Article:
US8234639B2 - Autonomic auto-configuration using prior installation configuration relationships - Google Patents

Autonomic auto-configuration using prior installation configuration relationships Download PDF

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US8234639B2
US8234639B2 US11/967,362 US96736207A US8234639B2 US 8234639 B2 US8234639 B2 US 8234639B2 US 96736207 A US96736207 A US 96736207A US 8234639 B2 US8234639 B2 US 8234639B2
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data processing
set
processing system
instructions
software module
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US20080148255A1 (en
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Puthukode G. Ramachandran
John C. Sanchez
Lorin Evan Ullmann
Mark Williams
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International Business Machines Corp
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    • GPHYSICS
    • G06COMPUTING; CALCULATING; COUNTING
    • G06FELECTRIC DIGITAL DATA PROCESSING
    • G06F8/00Arrangements for software engineering
    • G06F8/60Software deployment
    • G06F8/61Installation

Abstract

A method, apparatus, and computer instructions for installing software in a network data processing system. An event is detected in the network data processing system indicating that a software module is to be installed in a set of data processing systems in the network data processing system. A configuration of each data processing system in the set of data processing systems is discovered, and a set of instructions is created using a knowledge base of prior installations. The set of instructions is tailored for each data processing system in the set of data processing systems based on the configuration for the each data processing system in the set of data processing systems. The set of instructions for the software module to be installed is sent to the set of data processing systems.

Description

This application is a continuation of application Ser. No. 10/697,866, filed Oct. 30, 2003 now U.S. Pat. No. 7,334,226.

BACKGROUND OF THE INVENTION

1. Technical Field

The present invention relates generally to an improved data processing system and in particular to a method and apparatus for distributing software. Still more particularly, the present invention relates to a method, apparatus, and computer instructions for performing autonomic event triggered auto-configuration or install based on previously installed products.

2. Description of Related Art

As the size of an enterprise or business continues to grow, the number of workstations within the enterprise or business continues to increase. The task of managing configuration of these workstations becomes more complex for administrators, since configuration of mission-critical applications has to be under close control as the vendor updates versions of software. In addition, safe and efficient deployment of applications without disrupting productivity and security of deployment becomes very important. Inventory reports on assets of workstations also are needed in order to maintain accurate license information.

Conventionally, installation of software products is performed by a user of the workstation. The installation is performed by a user who manually pulls the software product from a central server on a local area network or from the Internet. Local client installer software normally triggers the installation upon user's request to install a particular software package or application. When the user requests a particular software package or application, authentication and authorization is performed on the user workstation before the installation to verify the identity of the user. However, the local installer software does not save away the settings of the previous installs in any form for future installation on the same client.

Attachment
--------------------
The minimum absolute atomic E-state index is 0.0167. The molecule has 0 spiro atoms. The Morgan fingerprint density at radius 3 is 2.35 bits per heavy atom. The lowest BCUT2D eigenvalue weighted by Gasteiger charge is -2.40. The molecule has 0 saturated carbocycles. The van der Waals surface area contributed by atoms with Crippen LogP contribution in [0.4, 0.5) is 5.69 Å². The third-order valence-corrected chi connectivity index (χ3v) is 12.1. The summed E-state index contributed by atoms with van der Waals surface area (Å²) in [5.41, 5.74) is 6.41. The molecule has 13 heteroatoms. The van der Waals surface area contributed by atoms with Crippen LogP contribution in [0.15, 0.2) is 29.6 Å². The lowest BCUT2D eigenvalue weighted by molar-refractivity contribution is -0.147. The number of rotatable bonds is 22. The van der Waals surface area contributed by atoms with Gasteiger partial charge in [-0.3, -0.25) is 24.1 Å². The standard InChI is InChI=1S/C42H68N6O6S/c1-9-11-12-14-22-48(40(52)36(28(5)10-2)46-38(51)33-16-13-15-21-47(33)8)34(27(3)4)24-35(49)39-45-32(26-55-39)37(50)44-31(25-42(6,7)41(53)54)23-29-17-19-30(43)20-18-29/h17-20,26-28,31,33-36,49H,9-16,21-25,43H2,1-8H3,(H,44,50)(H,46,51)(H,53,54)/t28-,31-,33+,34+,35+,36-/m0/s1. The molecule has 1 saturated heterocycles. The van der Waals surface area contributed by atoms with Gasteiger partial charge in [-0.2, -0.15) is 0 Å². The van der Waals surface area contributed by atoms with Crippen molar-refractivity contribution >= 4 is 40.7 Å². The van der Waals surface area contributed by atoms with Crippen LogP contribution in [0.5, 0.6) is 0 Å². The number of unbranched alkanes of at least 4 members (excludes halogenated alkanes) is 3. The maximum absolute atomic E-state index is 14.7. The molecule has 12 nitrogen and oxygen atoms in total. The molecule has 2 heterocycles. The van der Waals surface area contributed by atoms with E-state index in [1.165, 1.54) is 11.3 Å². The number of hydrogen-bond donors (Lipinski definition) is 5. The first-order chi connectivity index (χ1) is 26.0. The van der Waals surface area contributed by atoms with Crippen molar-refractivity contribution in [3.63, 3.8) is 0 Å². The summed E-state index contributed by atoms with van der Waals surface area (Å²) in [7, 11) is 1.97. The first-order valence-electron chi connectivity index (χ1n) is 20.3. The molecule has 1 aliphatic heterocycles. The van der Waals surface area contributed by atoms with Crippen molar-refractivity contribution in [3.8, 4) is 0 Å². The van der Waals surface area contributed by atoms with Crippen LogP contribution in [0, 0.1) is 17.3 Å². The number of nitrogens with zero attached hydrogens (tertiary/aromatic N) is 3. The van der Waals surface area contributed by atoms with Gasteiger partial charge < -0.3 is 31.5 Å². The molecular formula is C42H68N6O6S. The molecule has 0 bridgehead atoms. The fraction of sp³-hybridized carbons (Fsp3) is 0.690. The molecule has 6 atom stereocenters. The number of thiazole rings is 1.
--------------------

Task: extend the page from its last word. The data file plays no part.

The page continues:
Furthermore, installation information answered by the user that is not specific to the user, for example server hostname and port number, is not recorded in any way to be reused for future installation. To the contrary, most existing installation utility discards the information entered by the user once the installation is complete. When a successful installation is completed, the existing installation utility does not register the newly installed product to allow discovery of the product in future installations of other products. This discovery helps to control the inventory of the software products distributed among the workstations.

During normal business operations, when a new employee joins a department of the organization, new software products are needed for the new employee. An administrator manually gathers a profile to determine what type of software products are necessary for the new employee to perform the job. The installation information is often not included in the profile. As a result, the underlying details of the installation, such as software version of the installed product, may be overlooked. In addition, if multiple deployments are required to install products on multiple machines. This task becomes even more cumbersome for administrator to perform.

Therefore, it would be advantageous to have an improved method, apparatus, and computer instructions for performing autonomic event triggered auto-configuration or install based on previously installed products by detecting an event that indicates a software module is to be installed on the client workstations so that a push may be scheduled on the client workstation to later pull the software module from the installation server.

SUMMARY OF THE INVENTION